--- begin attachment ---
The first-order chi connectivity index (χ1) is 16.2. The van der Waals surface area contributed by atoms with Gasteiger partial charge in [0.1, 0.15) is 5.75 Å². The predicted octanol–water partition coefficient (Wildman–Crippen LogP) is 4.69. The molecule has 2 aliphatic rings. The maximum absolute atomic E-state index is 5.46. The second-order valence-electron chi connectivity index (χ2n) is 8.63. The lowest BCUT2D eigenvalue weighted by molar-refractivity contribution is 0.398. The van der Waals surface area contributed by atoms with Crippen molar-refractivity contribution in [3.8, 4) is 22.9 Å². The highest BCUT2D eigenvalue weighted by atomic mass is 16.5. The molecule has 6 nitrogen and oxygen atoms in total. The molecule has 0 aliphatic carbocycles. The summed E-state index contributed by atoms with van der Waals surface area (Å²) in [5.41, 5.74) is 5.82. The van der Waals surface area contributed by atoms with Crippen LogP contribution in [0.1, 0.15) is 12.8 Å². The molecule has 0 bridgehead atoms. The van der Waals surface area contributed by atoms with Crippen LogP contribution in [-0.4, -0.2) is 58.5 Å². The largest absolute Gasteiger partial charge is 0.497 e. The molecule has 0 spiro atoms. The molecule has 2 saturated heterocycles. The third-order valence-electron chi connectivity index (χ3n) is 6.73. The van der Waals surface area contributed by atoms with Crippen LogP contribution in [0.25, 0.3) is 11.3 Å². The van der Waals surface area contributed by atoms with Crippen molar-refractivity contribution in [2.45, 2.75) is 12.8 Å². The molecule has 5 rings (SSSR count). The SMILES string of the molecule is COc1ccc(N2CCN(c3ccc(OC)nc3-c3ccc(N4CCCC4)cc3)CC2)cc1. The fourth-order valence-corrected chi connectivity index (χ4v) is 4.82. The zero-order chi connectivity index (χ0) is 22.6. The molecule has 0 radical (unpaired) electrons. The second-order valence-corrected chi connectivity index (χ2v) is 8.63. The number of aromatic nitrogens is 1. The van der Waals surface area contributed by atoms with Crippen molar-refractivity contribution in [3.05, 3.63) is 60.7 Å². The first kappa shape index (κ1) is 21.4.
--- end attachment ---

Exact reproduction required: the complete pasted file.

The first-order chi connectivity index (χ1) is 16.2. The van der Waals surface area contributed by atoms with Gasteiger partial charge in [0.1, 0.15) is 5.75 Å². The predicted octanol–water partition coefficient (Wildman–Crippen LogP) is 4.69. The molecule has 2 aliphatic rings. The maximum absolute atomic E-state index is 5.46. The second-order valence-electron chi connectivity index (χ2n) is 8.63. The lowest BCUT2D eigenvalue weighted by molar-refractivity contribution is 0.398. The van der Waals surface area contributed by atoms with Crippen molar-refractivity contribution in [3.8, 4) is 22.9 Å². The highest BCUT2D eigenvalue weighted by atomic mass is 16.5. The molecule has 6 nitrogen and oxygen atoms in total. The molecule has 0 aliphatic carbocycles. The summed E-state index contributed by atoms with van der Waals surface area (Å²) in [5.41, 5.74) is 5.82. The van der Waals surface area contributed by atoms with Crippen LogP contribution in [0.1, 0.15) is 12.8 Å². The molecule has 0 bridgehead atoms. The van der Waals surface area contributed by atoms with Crippen LogP contribution in [-0.4, -0.2) is 58.5 Å². The largest absolute Gasteiger partial charge is 0.497 e. The molecule has 0 spiro atoms. The molecule has 2 saturated heterocycles. The third-order valence-electron chi connectivity index (χ3n) is 6.73. The van der Waals surface area contributed by atoms with Crippen LogP contribution in [0.25, 0.3) is 11.3 Å². The van der Waals surface area contributed by atoms with Crippen molar-refractivity contribution in [2.45, 2.75) is 12.8 Å². The molecule has 5 rings (SSSR count). The SMILES string of the molecule is COc1ccc(N2CCN(c3ccc(OC)nc3-c3ccc(N4CCCC4)cc3)CC2)cc1. The fourth-order valence-corrected chi connectivity index (χ4v) is 4.82. The zero-order chi connectivity index (χ0) is 22.6. The molecule has 0 radical (unpaired) electrons. The second-order valence-corrected chi connectivity index (χ2v) is 8.63. The number of aromatic nitrogens is 1. The van der Waals surface area contributed by atoms with Crippen molar-refractivity contribution in [3.05, 3.63) is 60.7 Å². The first kappa shape index (κ1) is 21.4.